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The Byrd's Nest: Fighting America's growing trend at home

Klark Byrd

In the age of "The Biggest Loser," smartphone health care apps and diet pills guaranteed to burn the belly flab away, how is it possible that our once lean, mean nation has fallen prey to an obesity epidemic?

For starters, our federal government subsidizes junk food to the point that you can buy a glazed Honey Bun for less than you can buy an apple. But if you're willing to buy the right foods and eat them in the right combination, weight loss can be yours.

Through the process of eating the right foods -- and eating a lot of them -- I lost 10 pounds this past week. You may want to hold your applause, however, because as it turns out, I'm still fat.

In health care terms, I'm obese, which is a step down from morbid obesity, where I found myself in 2009 at 340 pounds. I remember watching the scale either sweating or weeping under the enormity of my weight as I realized that I had climbed America's obesity tree, only to fall and strike every chocolate-coated branch on the way down. The result: A hefty man unhappy with his physical appearance and ability.

The weight gain began in earnest after I suffered a broken back in a warehouse accident in 2006. I sat on my bum quite a bit, downing liters of soda and eating candy as though I were Willy Wonka himself. I had become the epitome of an obesity epidemic.

Recognizing the time for change, my wife set food standards for our home -- more vegetables, less candy, more fruit, less beef, more water, no regular soda -- and by 2011, we had both lost 70 pounds.

Then we moved from Nebraska to North Dakota. Due to new work schedules and her erratic cravings during pregnancy, the good eating was off and the fast food run was on. I gained 12 pounds during her pregnancy and the weight stayed on, leaving me stuck at 274 pounds.

Thanks to a return to eating low-sodium, no-sugar whole foods prepared in the home, I'm happy to see the 270s go and I'm hopeful I'll see the 250s soon. I'll still be obese then too, but as North Dakota was ranked the 12th-most obese state in the nation in 2012, I should have lots of company.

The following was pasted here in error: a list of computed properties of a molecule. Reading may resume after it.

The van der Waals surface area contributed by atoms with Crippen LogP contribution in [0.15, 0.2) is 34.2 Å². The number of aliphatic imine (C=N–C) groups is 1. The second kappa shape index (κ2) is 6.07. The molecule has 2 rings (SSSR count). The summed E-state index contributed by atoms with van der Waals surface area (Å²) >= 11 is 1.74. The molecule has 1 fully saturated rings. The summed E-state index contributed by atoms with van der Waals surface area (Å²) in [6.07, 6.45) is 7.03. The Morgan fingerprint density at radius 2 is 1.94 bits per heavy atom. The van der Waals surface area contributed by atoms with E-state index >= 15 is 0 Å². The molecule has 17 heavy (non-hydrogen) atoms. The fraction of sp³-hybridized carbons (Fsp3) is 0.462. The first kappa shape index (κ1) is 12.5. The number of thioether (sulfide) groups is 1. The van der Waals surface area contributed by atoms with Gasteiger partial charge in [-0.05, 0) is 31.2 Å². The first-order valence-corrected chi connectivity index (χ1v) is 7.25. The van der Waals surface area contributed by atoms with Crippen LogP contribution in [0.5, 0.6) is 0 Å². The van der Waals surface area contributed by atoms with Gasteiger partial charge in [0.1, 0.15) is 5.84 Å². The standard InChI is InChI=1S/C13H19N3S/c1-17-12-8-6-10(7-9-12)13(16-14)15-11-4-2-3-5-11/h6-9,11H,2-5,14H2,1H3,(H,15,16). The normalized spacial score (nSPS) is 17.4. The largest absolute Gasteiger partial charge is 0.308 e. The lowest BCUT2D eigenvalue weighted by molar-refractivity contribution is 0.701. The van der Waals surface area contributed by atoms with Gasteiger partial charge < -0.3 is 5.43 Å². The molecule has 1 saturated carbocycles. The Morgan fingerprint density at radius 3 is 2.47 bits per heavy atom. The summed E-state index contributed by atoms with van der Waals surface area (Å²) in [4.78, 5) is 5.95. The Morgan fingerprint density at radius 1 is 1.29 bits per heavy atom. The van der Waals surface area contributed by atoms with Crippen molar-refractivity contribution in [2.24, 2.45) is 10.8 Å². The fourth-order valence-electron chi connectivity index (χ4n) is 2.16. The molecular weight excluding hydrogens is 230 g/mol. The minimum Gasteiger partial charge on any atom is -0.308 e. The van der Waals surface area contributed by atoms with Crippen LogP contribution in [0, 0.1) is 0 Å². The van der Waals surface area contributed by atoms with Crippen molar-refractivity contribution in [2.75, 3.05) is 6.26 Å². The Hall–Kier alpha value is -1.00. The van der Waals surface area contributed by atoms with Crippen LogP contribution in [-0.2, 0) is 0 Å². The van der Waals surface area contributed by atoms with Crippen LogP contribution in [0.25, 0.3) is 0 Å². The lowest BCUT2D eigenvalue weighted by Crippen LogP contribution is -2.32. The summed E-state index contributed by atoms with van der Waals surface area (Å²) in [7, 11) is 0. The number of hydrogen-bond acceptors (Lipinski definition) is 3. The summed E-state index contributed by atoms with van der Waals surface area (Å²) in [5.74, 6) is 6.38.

I've been told that a heftier North Dakotan has greater protection against winter's frigid temperatures. I question that hypothesis for the sole reason that -- from personal experience -- fat people get cold too. And our layers of inner insulation add insult to injury under the blistering triple-digit summer temperatures.

Speaking of warmer days, I was hoping to do some upkeep around the outside of my home now that spring has sprung but my weight may still be my biggest obstacle, at least when it comes to cleaning my gutters. While perusing a local department store's home improvement aisles Sunday, I discovered that all of the ladders for sale had a weight limit: 200 pounds.

I was left wondering, if America is besieged by an obesity epidemic as suggested by the mainstream TV media in its frequent barrage of news on how the nation's waistline is blowing out the seams, spreading Type II diabetes, heart attack risk and high blood pressure like a pummeled piñata, then why can't we make a sturdier ladder? Surely there are strong enough metals capable of supporting a 250-pound man.

Suffice it to say I'm hopeful in my search of a good ladder because I do plan to clean my gutters despite my lack of ability to fly.

In the meantime, I'll continue to eat healthy foods while graciously rejecting the doughnuts in the office break room. As summer approaches, I'll hit the streets with baby stroller in hand in an effort to keep my waistline shrinking so that one day I won't have to seek out a plus-sized ladder.

Klark Byrd is the news editor of The Dickinson Press. Email him at and follow him on Twitter: klarkbyrd